Finn Wittrock as Dandy Mott.
Finn Wittrock as Dandy Mott. (Michele K. Short/FX)

"American Horror Story's" Halloween two-parter wraps this week with the conclusion to the carny cautionary tale of Edward Mordrake, a Victorian-era man purported to have a second evil face (because, of course it'd be evil) on the back of his head, whose restless spirit could be summoned by performing on Halloween night. (Thanks a lot, Elsa and your Lana Del Rey song last week.)

All we know is, after a heart-to-heart with Ethel, Mordrake's not interested in her. But someone's supposed to get dragged to Hell this week. Who will it be?


The heart-to-heart tour continues. Edward Mordrake and his weird green smoke cloud accessory is still touring around the freak show, casually having lengthy heart-to-hearts with characters we barely know in an attempt to ascertain who's getting a fast track back to Hell with him. He chats with Pepper, Legless Suzy and Paul the Illustrated Seal before arriving at someone we're actually interested in: Elsa Mars herself.

Elsa assumes he's there to make her a star – of course she does – and it takes her a few to figure out the whole he's-a-soul-sucking-zombie-hell-fiend thing. When Mordrake discovers the secret of Elsa's prosthetic legs, he's furious – he's been very moved thus far by the various sob stories of the other carnival residents, but he's legit enraged over the idea that Elsa's pretending to mother this troupe while carefully hiding that she's just a big a freak as any of them.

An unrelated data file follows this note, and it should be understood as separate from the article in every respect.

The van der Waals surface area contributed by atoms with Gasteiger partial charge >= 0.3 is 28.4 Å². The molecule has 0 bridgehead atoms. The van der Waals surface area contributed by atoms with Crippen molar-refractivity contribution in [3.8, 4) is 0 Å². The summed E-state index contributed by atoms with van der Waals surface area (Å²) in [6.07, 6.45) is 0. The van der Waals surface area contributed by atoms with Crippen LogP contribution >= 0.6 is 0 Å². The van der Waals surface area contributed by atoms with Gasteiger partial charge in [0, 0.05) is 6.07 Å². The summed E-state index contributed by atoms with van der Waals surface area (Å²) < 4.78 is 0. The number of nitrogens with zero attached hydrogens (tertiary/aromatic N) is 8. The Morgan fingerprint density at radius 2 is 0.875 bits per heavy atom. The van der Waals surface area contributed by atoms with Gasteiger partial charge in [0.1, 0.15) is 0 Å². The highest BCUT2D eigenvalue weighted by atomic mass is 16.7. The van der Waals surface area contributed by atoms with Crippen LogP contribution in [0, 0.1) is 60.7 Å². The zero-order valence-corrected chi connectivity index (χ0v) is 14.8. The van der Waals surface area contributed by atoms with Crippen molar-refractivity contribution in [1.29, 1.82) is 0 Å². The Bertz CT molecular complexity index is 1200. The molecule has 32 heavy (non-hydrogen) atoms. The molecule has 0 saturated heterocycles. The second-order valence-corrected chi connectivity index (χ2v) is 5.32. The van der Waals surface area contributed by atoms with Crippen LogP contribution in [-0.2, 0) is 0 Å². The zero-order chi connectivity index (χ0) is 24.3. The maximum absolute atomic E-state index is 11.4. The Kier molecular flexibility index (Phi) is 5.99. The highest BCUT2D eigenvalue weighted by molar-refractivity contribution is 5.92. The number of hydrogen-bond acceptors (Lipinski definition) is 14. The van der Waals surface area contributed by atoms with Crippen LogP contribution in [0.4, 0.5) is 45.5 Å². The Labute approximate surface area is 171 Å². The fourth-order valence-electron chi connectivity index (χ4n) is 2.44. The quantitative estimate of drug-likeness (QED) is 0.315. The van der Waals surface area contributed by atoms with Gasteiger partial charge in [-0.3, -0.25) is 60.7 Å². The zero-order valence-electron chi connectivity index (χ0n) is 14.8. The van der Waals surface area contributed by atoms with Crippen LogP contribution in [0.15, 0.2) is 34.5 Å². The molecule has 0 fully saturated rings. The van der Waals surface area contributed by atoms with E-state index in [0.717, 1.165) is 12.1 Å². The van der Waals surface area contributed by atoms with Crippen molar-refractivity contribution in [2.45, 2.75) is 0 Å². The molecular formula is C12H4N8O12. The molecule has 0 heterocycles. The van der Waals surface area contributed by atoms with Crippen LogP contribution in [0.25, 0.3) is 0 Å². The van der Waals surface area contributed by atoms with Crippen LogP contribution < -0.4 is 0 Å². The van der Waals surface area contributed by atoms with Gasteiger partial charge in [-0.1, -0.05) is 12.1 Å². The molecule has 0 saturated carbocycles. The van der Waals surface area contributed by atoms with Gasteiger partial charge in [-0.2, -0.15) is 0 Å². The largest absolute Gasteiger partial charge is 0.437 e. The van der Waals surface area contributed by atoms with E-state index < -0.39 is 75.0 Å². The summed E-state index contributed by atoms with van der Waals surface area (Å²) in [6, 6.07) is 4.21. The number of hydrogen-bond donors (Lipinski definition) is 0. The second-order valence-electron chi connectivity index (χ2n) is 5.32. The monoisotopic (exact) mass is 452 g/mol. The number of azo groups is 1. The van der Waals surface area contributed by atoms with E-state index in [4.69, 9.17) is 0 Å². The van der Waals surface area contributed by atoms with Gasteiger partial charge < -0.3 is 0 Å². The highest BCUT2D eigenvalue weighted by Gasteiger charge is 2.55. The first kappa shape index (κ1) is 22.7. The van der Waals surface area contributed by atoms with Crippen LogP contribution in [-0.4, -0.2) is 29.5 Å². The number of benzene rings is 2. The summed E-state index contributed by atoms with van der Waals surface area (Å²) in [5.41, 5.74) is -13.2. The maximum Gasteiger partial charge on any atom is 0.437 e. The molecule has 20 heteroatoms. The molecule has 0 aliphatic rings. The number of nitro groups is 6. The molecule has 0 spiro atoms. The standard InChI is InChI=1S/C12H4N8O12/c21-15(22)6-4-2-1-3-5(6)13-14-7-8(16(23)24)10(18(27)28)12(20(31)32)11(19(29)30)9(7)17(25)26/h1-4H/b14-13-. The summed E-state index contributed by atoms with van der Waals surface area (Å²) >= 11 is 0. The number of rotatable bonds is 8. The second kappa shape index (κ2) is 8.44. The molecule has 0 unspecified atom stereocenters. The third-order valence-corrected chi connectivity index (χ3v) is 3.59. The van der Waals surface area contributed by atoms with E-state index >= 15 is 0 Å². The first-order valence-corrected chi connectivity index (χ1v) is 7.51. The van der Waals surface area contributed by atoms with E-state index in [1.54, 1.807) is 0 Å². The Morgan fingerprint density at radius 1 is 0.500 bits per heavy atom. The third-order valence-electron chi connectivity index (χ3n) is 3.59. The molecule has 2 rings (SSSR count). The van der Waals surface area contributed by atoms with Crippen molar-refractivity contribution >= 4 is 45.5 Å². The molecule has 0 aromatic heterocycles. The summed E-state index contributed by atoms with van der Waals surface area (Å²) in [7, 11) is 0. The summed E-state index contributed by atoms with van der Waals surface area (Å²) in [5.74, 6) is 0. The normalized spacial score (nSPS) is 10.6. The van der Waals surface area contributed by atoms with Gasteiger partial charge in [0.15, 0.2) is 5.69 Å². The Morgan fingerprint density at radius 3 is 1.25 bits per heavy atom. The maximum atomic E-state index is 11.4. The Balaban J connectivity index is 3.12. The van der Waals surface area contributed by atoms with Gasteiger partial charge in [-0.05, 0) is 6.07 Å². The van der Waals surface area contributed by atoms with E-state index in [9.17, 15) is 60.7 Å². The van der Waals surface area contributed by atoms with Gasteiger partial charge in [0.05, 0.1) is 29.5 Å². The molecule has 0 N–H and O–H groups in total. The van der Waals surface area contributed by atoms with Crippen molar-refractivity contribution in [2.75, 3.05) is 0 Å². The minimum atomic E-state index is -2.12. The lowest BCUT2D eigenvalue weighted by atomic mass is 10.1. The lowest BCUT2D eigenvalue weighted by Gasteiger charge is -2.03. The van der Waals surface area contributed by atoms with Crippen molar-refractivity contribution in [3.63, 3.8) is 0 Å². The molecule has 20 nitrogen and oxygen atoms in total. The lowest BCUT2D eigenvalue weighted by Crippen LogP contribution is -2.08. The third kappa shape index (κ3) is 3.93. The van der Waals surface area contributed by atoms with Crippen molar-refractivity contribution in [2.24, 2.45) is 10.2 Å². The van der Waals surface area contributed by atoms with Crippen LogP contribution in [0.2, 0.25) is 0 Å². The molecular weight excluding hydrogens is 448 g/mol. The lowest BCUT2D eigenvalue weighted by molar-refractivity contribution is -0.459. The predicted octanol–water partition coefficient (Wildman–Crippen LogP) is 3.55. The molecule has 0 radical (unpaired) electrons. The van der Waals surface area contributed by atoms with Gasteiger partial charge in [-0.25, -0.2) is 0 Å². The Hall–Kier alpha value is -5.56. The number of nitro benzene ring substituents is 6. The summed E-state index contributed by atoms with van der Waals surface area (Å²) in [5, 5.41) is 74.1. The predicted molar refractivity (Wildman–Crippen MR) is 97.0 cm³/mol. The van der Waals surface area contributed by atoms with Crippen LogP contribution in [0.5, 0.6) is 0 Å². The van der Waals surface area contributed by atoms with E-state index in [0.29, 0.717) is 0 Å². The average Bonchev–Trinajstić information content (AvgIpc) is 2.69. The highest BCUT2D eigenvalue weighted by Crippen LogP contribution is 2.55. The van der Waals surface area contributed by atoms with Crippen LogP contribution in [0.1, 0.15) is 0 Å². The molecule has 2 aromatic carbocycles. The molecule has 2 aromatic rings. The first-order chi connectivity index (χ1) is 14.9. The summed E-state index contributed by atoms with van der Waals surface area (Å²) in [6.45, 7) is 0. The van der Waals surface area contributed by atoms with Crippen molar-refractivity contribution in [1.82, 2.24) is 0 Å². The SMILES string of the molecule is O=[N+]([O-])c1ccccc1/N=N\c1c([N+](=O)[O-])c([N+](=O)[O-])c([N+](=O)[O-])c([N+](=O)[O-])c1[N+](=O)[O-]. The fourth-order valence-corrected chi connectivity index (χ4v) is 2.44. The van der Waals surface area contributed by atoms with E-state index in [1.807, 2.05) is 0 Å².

Elsa's commanded to tell the story of her darkest secret, and the Jessica Lange Serious Acting Hour begins.

If you were waiting for "Coven" 2.0, you might want to give up now. It's no secret that "American Horror Story" won a lot of new converts last season with its sassy, contemporary "Coven" installment. The thing is – that was actually the least "AHS"-ish season the show's ever done, and I kind of feel sorry for the folks that don't have the experience of "Asylum" to prepare them for everything insane that's gone down this year.

This is "Asylum" on steroids, and there's none of the camp of "Coven" to cut the darkness. Elsa's flashback takes us to Berlin in 1932, where she's a famous performer -- sort of. A well known dominatrix in a particularly kinky bordello, Elsa has both a reputation for being innovative in her work and a functional pair of legs.

But what we really care about is that Jessica Lange walks a German officer around on a leash like a dog. This is why this woman is an Emmy-winner, y'all.